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Raisin-drying secrets for success

Growers have been seeking advice from UC on fire effects on drying.

Lee Allen, Contributing Writer

August 12, 2021

3 Min Read
A vineyard grows raisin grapes at the University of California’s Kearney Agricultural Research and Extension Center in Parlier, Calif.Matthew Fidelibus/UCANR

A rose by any other name is still a rose.  Likewise, a raisin by any other name is still a dried grape.  If you’re curious about entomology, the word raisin dates to Old France where a dried grape — raisin sec — morphed into the modern, raisin.

There are a variety of ways to dry grapes, on-the-vine or on-the-ground, shade drying or solar drying, as well as hot-air drying, freezing, microwave, vacuum impulse, and more.

As the popularity of the healthy snack continues to increase, raisin drying was one of the topics for discussion during the San Joaquin Valley Virtual Grape Symposium.

“We’ve been getting a lot of questions from growers regarding fire effects on raisin drying and how to reduce future risks,” noted speaker Matthew Fidelibus of the UC Davis Department of Viticulture and Enology.

“We had five of the Top 20 most destructive California wildfires burning last year during the August-September critical drying period, affecting solar radiation and minimizing direct sunlight that normally increases berry temperatures,” he said.  “Direct sunlight drives drying and has a huge effect on how long it takes to dry the fruit and berry temperature is a real key for both on-the-ground and DOV (direct-on-vine) drying.

“If you can increase the exposure of your fruit to sunlight on DOV, you can increase temperatures and thereby decrease drying time.”  And that’s a good thing because as drying times are extended, the fruit stays moist longer and is therefore more susceptible to pests and disease.  “The longer you stretch out the drying period, the greater the chance of getting rained on,” he said.

Unfortunately, weather events of 2020 may have been precursors of what 2021 would bring.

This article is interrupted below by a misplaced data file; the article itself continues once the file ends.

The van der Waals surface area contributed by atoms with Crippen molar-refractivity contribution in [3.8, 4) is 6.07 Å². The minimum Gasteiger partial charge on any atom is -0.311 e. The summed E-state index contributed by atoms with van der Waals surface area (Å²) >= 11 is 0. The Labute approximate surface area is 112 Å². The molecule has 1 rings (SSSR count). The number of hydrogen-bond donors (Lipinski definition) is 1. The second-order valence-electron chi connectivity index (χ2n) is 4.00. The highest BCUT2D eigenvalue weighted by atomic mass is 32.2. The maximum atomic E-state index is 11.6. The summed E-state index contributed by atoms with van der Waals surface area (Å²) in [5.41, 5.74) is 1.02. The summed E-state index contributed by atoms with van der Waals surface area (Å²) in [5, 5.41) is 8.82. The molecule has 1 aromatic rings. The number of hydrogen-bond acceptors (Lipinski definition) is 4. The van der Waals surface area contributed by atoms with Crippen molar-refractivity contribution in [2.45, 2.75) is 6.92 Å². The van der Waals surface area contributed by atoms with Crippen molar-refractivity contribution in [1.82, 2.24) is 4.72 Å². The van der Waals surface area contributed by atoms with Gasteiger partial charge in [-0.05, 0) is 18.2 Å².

“The National Weather Service is suggesting we’re going to have continuing drought conditions, resulting in yet another bad fire season,” Fidelibus said.  “We can’t do anything about the fires, they’ll either happen or not, but what growers can try to do is achieve timely drying by taking a holistic approach --- make sure the grapes are ripe as soon as possible.”

Early-ripening rootstock

He suggests pest-resistant early-ripening rootstock and paying particular attention to irrigation and fertilization programs.  “Too much nitrogen can really delay ripening as well as promote too much vegetative growth which exacerbates powdery mildew and other disease problems.”

Sanitation is always a priority.  “If your vineyard floor is clean and dry during drying, your temperatures will be higher.  Excess weeds create problems and reduce temperatures.”

Trellis architecture also plays a part.  “There might be a role here for leafing or hedging depending on the kind of trellis you have.  Row spacing is another consideration, beneficial in terms of increasing yield if spaced closely, but posing a negative effect on vineyard temperatures if too close because the sun doesn’t reach the vineyard floor and provide reflective heat.”

It’s not just one thing growers can do to hasten ripening, it’s a combination of things lumped under the common-sense banner.

“None of these items taken singularly will make a dramatic change, but all of them taken together will give growers a better shot at success,” he said.

“Growers were challenged last year by fluctuating markets and roller coaster prices, yields were down, the coronavirus caused labor problems.  But good grower practices still need to be maintained.  If farmers slack on these things, it will put them more at risk of having another season like the one they had last year.”

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